A genet has shown his face in camp, being so bold as to approach the lab tent while we sit at the table with the light on. He briefly meets our gazes, ascertains that we do not have any food and continues on his way down to the kitchen tent. He has no luck down there either and we see him skirting the trees and disappearing into the darkness. During the day banded mongooses and dwarf mongooses befriend us, scurrying throughout camp and occasionally attempting to get into trouble. I don't mind them for it means that we will not see any snakes in camp while they are there. We did have a black mamba in camp last week, just a glimpse of twisting black flesh in the grass and leaves as it continued on its way through the woods.

The elephants have left now that the migration is here. They do not care for the thousands of noisy wildebeest invading their home and they have gradually disappeared from the area, slipping away quietly without a backwards glance in a way that one would not think to associate with creatures the size of elephants. I have learned that elephants have a unobtrusive manner about them that somehow causes them to blend into the background such that you hardly see them until they flick an ear or turn their heads and you catch a glimpse of white tusk. Unless it is night time and you rudely interrupt the herd as they cross the road. Then elephants are the scariest and most dangerous thing in the Mara as they flare their ears and raise their trunks to trumpet their anger at your noisy intrusion into their quiet lives. 
Photo: Log Cabin (adult) and George Costanza (cub) relaxing early one morning.

The youngest little black cubs are starting to get their spots and show their faces to the rest of the world. While their mothers sleep by the den holes they boldly step a few meters away then run, trip, and tumble back. They are quite the curiosity to other hyenas who steal careful glances at the mother and then gently lick and play with the newest member of the clan. The males have started showing up around the den more often too, perhaps drawn by the females whose cubs are graduating or perhaps with full bellies they just have more time on their hands (paws). Matings and immigrations (of new males from other clans) tend to peak around the migration. They too show high curiosity towards the cubs but the adult females are quick to chase them off if they get too close and then the cubs join in the chase as if it's a game - keep the males away!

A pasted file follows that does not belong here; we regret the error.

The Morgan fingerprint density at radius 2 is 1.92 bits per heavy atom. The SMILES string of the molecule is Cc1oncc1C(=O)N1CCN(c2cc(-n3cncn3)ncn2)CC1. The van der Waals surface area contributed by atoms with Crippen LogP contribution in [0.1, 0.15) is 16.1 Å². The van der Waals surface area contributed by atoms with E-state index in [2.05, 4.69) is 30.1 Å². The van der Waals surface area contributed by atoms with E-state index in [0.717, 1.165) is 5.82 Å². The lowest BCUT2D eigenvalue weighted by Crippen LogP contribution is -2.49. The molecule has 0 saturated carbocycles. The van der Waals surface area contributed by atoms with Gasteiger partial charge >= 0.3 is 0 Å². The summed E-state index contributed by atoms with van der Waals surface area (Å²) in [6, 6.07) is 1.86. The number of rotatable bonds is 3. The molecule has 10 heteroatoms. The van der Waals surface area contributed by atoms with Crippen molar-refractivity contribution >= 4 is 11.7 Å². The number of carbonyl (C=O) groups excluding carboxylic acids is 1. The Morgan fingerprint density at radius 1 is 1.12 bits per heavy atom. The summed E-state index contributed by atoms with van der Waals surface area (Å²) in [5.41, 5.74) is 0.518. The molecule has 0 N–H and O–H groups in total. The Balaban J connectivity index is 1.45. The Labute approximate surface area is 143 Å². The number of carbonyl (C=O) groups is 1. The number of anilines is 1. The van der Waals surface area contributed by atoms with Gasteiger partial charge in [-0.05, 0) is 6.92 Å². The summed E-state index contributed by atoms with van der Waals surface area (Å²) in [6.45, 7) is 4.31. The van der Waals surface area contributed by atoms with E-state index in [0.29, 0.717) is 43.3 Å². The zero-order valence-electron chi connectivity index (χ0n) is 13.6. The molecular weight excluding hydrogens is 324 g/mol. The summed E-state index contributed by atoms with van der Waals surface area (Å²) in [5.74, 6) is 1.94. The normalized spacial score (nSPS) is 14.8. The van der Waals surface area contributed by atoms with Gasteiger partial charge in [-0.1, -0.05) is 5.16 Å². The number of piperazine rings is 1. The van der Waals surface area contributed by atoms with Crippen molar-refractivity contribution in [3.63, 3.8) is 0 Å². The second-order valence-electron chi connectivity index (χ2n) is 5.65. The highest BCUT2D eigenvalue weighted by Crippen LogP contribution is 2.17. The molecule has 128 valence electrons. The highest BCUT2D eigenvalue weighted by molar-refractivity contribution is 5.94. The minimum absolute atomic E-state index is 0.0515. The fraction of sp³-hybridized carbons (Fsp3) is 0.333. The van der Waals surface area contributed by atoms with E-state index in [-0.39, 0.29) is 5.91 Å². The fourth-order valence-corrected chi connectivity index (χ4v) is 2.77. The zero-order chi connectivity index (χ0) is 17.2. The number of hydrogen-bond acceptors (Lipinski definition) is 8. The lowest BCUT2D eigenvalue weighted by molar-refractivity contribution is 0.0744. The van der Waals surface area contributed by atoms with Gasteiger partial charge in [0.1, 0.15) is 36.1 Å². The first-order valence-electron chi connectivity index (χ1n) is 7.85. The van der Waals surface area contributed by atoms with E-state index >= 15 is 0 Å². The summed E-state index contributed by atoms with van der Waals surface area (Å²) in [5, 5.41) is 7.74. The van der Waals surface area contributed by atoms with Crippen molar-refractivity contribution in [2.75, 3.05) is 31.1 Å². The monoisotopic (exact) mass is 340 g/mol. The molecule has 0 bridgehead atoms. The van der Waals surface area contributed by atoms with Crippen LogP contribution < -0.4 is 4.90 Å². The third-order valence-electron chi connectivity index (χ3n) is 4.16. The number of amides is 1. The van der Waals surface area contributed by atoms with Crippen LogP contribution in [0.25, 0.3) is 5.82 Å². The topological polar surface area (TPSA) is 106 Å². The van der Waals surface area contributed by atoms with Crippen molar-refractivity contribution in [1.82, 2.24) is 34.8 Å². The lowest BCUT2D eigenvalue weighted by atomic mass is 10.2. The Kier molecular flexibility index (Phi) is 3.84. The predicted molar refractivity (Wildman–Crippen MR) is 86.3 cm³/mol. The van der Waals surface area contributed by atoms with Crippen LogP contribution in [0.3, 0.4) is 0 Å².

Photo: Ypsilanti (left) cautiously approaches Log Cabin (right) and George Costanza (cub). 

At night I've been zipping up my tent tight, no longer allowing the gentle night breeze to sooth my dreams. Nights are chill now and I pull on sweatpants, a long sleeve shirt, and pile on the blankets. Waking in the darkness at 5:15am is hard, and putting my feet down on the floor of my tent in the cold night air is difficult. But when I unzip my tent to step outside and relieve myself in the woods the gentle scent of forest in the morning fills my senses and I scan with my light quickly (looking for eyes) while the smells and sounds of the Mara invigorate me. By breakfast time I have peeled off my layers and retreated to the shade of the lab tent. Still- no rain.

Tuesday, July 9, 2013

Target, Interrupted

By Moira Donovan, IRES 2013

Hey there! I’m Moira, one of the new IRES students assisting the lab this summer. I’m currently stationed in the Serena Camp, helping with “Target” trials. “Target” is a life-size styrofoam model of a hyena, made by a company that manufactures archery targets—hence his name. Julie, the graduate student whose research I am helping with, uses Target to test hyena “boldness.” Her research focuses on social intelligence (how well a hyena interacts with others in a group environment) and personality aspects that might contribute to it. We measure boldness by observing whether a hyena approaches Target and when the hyena realizes Target is not an actual hyena.

In order to conduct a Target trial, we first need to find a lone hyena traveling a predictable path. We then drive ahead of the hyena, deposit Target along its path, and wait nearby to observe what the hyena does. Two nights ago, Julie, Lily, and I went out on our usual evening observations in search of an opportunity for a Target trial. We drove to the Happy Zebra Clan Territory, hoping to find an unsuspecting individual. I never imagined I would be so lucky as to experience what happened next.

Target and Moira

Soon after entering the territory, we spotted a single hyena loping along. We sat in our seats, deciding whether this would be a proper candidate for a trial, as the hyena rushed across the road and continued in a straight line. Clearly, this one was headed somewhere important. As Lily turned the Hilux off-road and we began to pursue, the urgency of the chase dawned on us – we could hardly keep up at 25kph. We hit a rocky portion, forcing us to slow down, and we were sure we would lose sight of the unidentified hyena. As we maneuvered around the rocks we saw three more hyenas join the first, bolting toward a herd of Cape buffalo. On the outskirts of what must have been 200 buffalo, we saw the hyenas and knew we were going to witness something extraordinary.

Spotted hyenas typically prefer to hunt alone rather than potentially lose their meal to a higher-ranked individual. This time, however, we spotted at least ten individuals when we got there, and a few others arrived in the following hour. Despite our difficulties recording hyena behavior through the darkness, rain, and tall grass, the effects of a large hunting party were clear. While two hyenas warded off an adult buffalo’s charges, several others closed a circle around a fallen calf and began to feed, taking advantage of their allies’ efforts. Once the adult buffalo gave up on trying to protect the calf, what followed may have seemed to the untrained eye (like mine) like a free-for-all between the hungry hyenas. But if you can observe closely, and if you know the identity and social status of each hyena, you can see method in the madness.